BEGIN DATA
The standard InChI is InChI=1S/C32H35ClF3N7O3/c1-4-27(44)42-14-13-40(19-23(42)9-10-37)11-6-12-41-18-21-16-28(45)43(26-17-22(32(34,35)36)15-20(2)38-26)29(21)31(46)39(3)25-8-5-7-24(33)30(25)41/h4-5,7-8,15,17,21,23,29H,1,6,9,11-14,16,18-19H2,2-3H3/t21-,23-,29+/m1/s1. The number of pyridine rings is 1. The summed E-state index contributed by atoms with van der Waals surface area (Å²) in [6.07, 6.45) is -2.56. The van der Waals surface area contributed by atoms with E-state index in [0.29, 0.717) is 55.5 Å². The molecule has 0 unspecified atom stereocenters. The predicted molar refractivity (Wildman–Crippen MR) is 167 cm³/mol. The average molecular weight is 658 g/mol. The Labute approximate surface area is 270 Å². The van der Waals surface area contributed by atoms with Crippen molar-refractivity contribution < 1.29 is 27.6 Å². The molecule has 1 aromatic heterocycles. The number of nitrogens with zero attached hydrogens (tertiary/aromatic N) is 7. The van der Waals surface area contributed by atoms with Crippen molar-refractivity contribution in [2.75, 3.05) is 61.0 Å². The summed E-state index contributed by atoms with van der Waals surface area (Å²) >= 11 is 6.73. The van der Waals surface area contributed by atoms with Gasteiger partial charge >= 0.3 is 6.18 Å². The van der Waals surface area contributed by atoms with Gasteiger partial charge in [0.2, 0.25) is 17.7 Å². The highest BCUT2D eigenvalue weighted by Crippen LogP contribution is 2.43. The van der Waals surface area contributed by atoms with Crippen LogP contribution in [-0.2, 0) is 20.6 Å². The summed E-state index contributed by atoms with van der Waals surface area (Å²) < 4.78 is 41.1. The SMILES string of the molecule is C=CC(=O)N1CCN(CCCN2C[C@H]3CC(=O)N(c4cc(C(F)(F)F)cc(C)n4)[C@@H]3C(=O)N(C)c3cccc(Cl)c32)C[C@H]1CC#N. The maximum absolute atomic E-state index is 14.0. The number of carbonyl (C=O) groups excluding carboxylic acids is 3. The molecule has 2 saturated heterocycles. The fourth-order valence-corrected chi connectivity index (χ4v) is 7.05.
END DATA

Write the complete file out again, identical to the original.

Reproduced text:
The standard InChI is InChI=1S/C32H35ClF3N7O3/c1-4-27(44)42-14-13-40(19-23(42)9-10-37)11-6-12-41-18-21-16-28(45)43(26-17-22(32(34,35)36)15-20(2)38-26)29(21)31(46)39(3)25-8-5-7-24(33)30(25)41/h4-5,7-8,15,17,21,23,29H,1,6,9,11-14,16,18-19H2,2-3H3/t21-,23-,29+/m1/s1. The number of pyridine rings is 1. The summed E-state index contributed by atoms with van der Waals surface area (Å²) in [6.07, 6.45) is -2.56. The van der Waals surface area contributed by atoms with E-state index in [0.29, 0.717) is 55.5 Å². The molecule has 0 unspecified atom stereocenters. The predicted molar refractivity (Wildman–Crippen MR) is 167 cm³/mol. The average molecular weight is 658 g/mol. The Labute approximate surface area is 270 Å². The van der Waals surface area contributed by atoms with Crippen molar-refractivity contribution < 1.29 is 27.6 Å². The molecule has 1 aromatic heterocycles. The number of nitrogens with zero attached hydrogens (tertiary/aromatic N) is 7. The van der Waals surface area contributed by atoms with Crippen molar-refractivity contribution in [2.75, 3.05) is 61.0 Å². The summed E-state index contributed by atoms with van der Waals surface area (Å²) >= 11 is 6.73. The van der Waals surface area contributed by atoms with Gasteiger partial charge >= 0.3 is 6.18 Å². The van der Waals surface area contributed by atoms with Gasteiger partial charge in [0.2, 0.25) is 17.7 Å². The highest BCUT2D eigenvalue weighted by Crippen LogP contribution is 2.43. The van der Waals surface area contributed by atoms with Crippen LogP contribution in [-0.2, 0) is 20.6 Å². The summed E-state index contributed by atoms with van der Waals surface area (Å²) < 4.78 is 41.1. The SMILES string of the molecule is C=CC(=O)N1CCN(CCCN2C[C@H]3CC(=O)N(c4cc(C(F)(F)F)cc(C)n4)[C@@H]3C(=O)N(C)c3cccc(Cl)c32)C[C@H]1CC#N. The maximum absolute atomic E-state index is 14.0. The number of carbonyl (C=O) groups excluding carboxylic acids is 3. The molecule has 2 saturated heterocycles. The fourth-order valence-corrected chi connectivity index (χ4v) is 7.05.